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September 13, 2011 > California Senate blocks governor's jobs plan

California Senate blocks governor's jobs plan

By Judy Lin, Associated Press

SACRAMENTO, Calif. (AP), Sep 10 - Republicans in the state Senate blocked Gov. Jerry Brown's plan to promote job creation through tax reform early Saturday, as the Legislature adjourned its regular session for the year.

SB116 required Republican votes, but Republicans objected that Brown tried to rush through his bill on the last day of the legislative session.

A similar measure, AB40X1, earlier cleared the Assembly. But after repeated roll calls, SB116 fell five votes short of the two-thirds majority it needed as lawmakers gaveled the session to an end after 1 a.m.

Sen. Sam Blakeslee, R-San Luis Obispo, said Republicans tried to work with Brown on comprehensive tax reforms six months ago, without success. He and other Republicans said the Legislature should not rush through the Democrat's plan in the closing hours of the legislative session.

``Let's call a special session and get it right,'' Blakeslee said. Senate Minority Leader Bob Dutton, R-Rancho Cucamonga, had called on Brown to call such a session on California's economy in a letter to the governor on Thursday.

Sen. Kevin de Leon, D-Los Angeles, unsuccessfully urged lawmakers to pass his bill without further delay.

``The rush is we need to put these families back to work. We need to get them jobs sooner rather than later,'' de Leon said.

Brown's plan called for closing a 2009 tax loophole that benefited large, multi-state corporations by allowing them to choose between two formulas and thus, lower their tax liability in the state. He wants those companies, many of them based out of state, to follow one formula by calculating it solely on the portion of sales they have in California, which would generate an estimated $1 billion in additional revenue for the state each year.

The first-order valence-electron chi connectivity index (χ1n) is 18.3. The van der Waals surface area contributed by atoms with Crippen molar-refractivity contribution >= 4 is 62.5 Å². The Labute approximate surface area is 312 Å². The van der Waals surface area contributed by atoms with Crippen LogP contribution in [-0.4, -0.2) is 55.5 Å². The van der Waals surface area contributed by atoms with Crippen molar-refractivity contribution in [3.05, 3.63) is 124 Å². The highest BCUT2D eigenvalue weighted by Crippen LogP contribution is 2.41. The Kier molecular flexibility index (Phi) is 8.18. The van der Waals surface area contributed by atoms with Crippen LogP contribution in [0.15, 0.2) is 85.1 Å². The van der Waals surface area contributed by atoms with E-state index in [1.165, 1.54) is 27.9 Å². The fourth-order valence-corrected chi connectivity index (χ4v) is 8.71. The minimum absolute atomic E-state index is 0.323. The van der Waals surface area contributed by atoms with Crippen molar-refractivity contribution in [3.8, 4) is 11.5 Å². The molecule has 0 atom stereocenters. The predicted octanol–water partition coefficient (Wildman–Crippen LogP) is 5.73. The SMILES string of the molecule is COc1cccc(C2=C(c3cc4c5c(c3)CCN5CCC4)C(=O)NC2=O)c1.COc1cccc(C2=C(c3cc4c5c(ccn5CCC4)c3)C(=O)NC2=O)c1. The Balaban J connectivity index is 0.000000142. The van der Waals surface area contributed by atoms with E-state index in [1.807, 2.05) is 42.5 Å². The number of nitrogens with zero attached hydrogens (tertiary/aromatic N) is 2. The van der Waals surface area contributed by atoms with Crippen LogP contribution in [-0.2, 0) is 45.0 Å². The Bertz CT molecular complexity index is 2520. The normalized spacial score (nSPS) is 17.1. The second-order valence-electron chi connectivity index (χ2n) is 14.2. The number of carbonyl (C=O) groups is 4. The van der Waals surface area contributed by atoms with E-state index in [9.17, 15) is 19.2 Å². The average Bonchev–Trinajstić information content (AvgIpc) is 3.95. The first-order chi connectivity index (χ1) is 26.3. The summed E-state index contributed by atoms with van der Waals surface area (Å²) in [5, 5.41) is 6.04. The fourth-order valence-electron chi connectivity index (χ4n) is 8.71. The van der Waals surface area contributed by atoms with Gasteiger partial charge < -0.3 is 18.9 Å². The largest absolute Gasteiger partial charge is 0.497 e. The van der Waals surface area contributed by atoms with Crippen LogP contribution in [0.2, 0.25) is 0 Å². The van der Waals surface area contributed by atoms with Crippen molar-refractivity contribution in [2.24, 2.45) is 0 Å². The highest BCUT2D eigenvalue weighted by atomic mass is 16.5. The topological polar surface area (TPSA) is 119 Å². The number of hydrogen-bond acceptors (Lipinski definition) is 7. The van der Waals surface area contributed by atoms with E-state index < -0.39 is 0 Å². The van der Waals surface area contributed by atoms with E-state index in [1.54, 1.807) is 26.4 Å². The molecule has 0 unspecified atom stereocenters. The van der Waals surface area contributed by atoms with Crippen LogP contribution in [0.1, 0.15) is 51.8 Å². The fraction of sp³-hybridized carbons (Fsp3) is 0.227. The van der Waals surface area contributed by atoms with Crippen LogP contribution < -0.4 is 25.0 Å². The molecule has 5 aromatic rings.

The governor proposed to use the proceeds on tax breaks for California manufacturers and small businesses by encouraging them to buy equipment and expand in the state. He also would use some of the money to increase the standard deduction on the state income tax, which would provide more cash to more than 4 million working Californians.

Individuals would be able to claim an additional $1,000 and couples $2,000. For 2011, the standard deduction for individuals is $3,769 and $7,538 for couples.

``It's unbelievable that so many politicians in Sacramento would choose to protect cigarette makers and out-of-state corporations to the detriment of California jobs,'' Brown said in a statement as his bill stalled late Friday.

Senate President Pro Tem Darrell Steinberg, D-Sacramento, said Democrats had to put the measure into a new bill because Republicans would not agree to waive parliamentary deadlines so the Assembly-approved bill could be considered.


Associated Press writer Don Thompson contributed to this story.

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